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Ethics recommendations, Parking Authority, IRS plan, jobs highlight Cov. Commission caucus meeting

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By Ryan Clark
NKyTribune reporter

Residents, get ready for more discussion on some meaty topics.

City commissioners spent most of their caucus meeting Tuesday night deciding what will be discussed at next week’s legislative meeting – and the list is long.

Covington Commissioners discussed a wide range of topics at Tuesday’s caucus (photo by Ryan Clark).

Covington’s citizens should be prepared to hear details from the city’s ethics committee, listen to the creation of a possible parking authority, discuss possible IRS site strategic planning and debate the hiring and creation of certain jobs (like a communications manager, an assistant city solicitor and several code enforcement officers, for instance).

But of course, there was also plenty of pre-discussion at the caucus Tuesday. Topics now slated for discussion on the commission’s regular legislative agenda include:

  • Ethics Committee: Mayor Joseph U. Meyer reported that the city’s ethics committee, which includes himself, as well as Commissioners Jordan Huizenga and Tim Downing, have met (and will meet again Thursday at 6:30 p.m.) and have recommended a change to 35.40 of the current code, which states “All employees of the city are prohibited from being a candidate for Mayor or City Commissioner while employed with the city. An employee must resign within five days after filing candidacy papers.” Essentially, the change will state that those running “can be candidates without giving up their position,” Meyer said. He also explained that the ethics committee will have their final recommendations after their meeting Thursday.
  • Parking Authority: City Manager David Johnston is attempting to craft an ordinance that will create a Parking Authority for the city, an entity that will manage new and existing parking facilities, as well as manage parking contracts. Johnston has argued the staff is too overworked, and that the city needs a board with expertise in handling parking issues. The authority would essentially have five members, made up of three residents and two investors (who would ideally also be residents), appointed by the Mayor.
  • IRS Site Strategic Planning RFQ: Johnston also mentioned setting up an RFQ, or a “best qualified” candidate to help create strategic planning for the IRS site, which is supposed to close by 2019.
  • Communications Manager: Johnston also would like to create a position for a communications manager, which would oversee the city’s public information officer. “Basically because of the issues we’ll be facing in the next two years,” he said, noting the pension issue, the closing of the IRS and the impact on the city’s services. “We need someone who will more strategically communicate internally as well as externally.” The job, which will have management responsibilities, could be paid as much as $117,000 annually. Commissioner Bill Wells questioned the addition, calling it basically another “PR position.” He noted that the city has 14 open positions and is currently $1.5 million over payroll as compared to the same time last year.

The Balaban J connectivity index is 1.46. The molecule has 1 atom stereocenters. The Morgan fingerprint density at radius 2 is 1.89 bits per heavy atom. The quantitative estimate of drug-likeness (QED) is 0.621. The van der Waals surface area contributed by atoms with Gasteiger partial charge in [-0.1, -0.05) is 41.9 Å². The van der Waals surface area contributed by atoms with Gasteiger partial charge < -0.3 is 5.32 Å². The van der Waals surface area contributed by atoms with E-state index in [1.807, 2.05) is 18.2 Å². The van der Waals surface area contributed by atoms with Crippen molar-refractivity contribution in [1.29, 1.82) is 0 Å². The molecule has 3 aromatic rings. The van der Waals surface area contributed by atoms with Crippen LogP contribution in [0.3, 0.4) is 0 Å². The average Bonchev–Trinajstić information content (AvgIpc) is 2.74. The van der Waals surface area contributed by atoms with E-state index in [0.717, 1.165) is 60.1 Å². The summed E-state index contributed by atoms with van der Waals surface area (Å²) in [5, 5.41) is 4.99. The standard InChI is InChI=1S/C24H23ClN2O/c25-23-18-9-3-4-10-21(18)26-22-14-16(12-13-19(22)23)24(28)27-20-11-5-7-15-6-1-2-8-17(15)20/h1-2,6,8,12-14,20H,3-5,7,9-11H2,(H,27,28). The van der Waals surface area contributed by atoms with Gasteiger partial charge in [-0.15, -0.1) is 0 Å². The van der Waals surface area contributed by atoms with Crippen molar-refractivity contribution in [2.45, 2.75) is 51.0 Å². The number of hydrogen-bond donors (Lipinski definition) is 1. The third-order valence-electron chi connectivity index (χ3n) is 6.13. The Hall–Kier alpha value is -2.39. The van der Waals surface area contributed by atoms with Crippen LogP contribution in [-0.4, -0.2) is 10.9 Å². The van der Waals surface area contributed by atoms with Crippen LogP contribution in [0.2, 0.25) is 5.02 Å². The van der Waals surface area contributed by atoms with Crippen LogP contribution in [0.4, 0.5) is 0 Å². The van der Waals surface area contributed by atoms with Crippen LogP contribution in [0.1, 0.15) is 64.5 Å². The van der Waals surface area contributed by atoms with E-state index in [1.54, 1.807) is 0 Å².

• Park Hills Agreement: Covington is considering entering into a “neighborly” agreement with Park Hills where the city will pay $100 annually for Park Hills to maintain the stretch of Breckenridge and Audubon Roads – about 1,500 feet – where strictly Park Hills residents live. The maintenance would include reinforcing, patching, cleaning and removing snow, ice, etc. If anything more important or costly were to occur, it would be understood that the two entities would meet and discuss how to solve the problem, Assistant City Manager Frank Warnock said. Either side could opt out of the agreement at any time by writing a letter to the other city’s mayor.
  • Code Enforcement staff: Johnston and the commission are still trying to decide how to increase the number of city code enforcement officers. Should they hire four part-time employees or two full-time employees? Johnston would like to move forward as quickly as possible and hire part-time workers, which could then transfer into full-time. Commissioner Wells noted that the city’s enforcers have been at half-staff for the past eight months. “I don’t know how much longer they can last,” he said. But Meyer doesn’t seem to agree with the part-time plan. He noted that in 2013, with a full-time staff of enforcers, they brought in 4,481 code cases, while in 2016, with part-time staff, they brought in 2,537. “Personally, I think this is real important – worthy of the city’s financial investment,” Meyer said. “We need a thought-out decision.”
  • Meyer noted these and other topics may be discussed at a city planning meeting, which will be held Saturday, Jan. 27.

The next Covington Commission meeting will be a legislative meeting held at 6 p.m., Jan. 16 at the Covington City Hall at 20 West Pike St.

Two ordinances will be up for consideration following a second reading:

  • The creation of positions for a Project Engineer and a Neighborhood Services Director
  • The transfer of two parcels of land to the city of Taylor Mill.

Contact the Northern Kentucky Tribune at news@nkytrib.com

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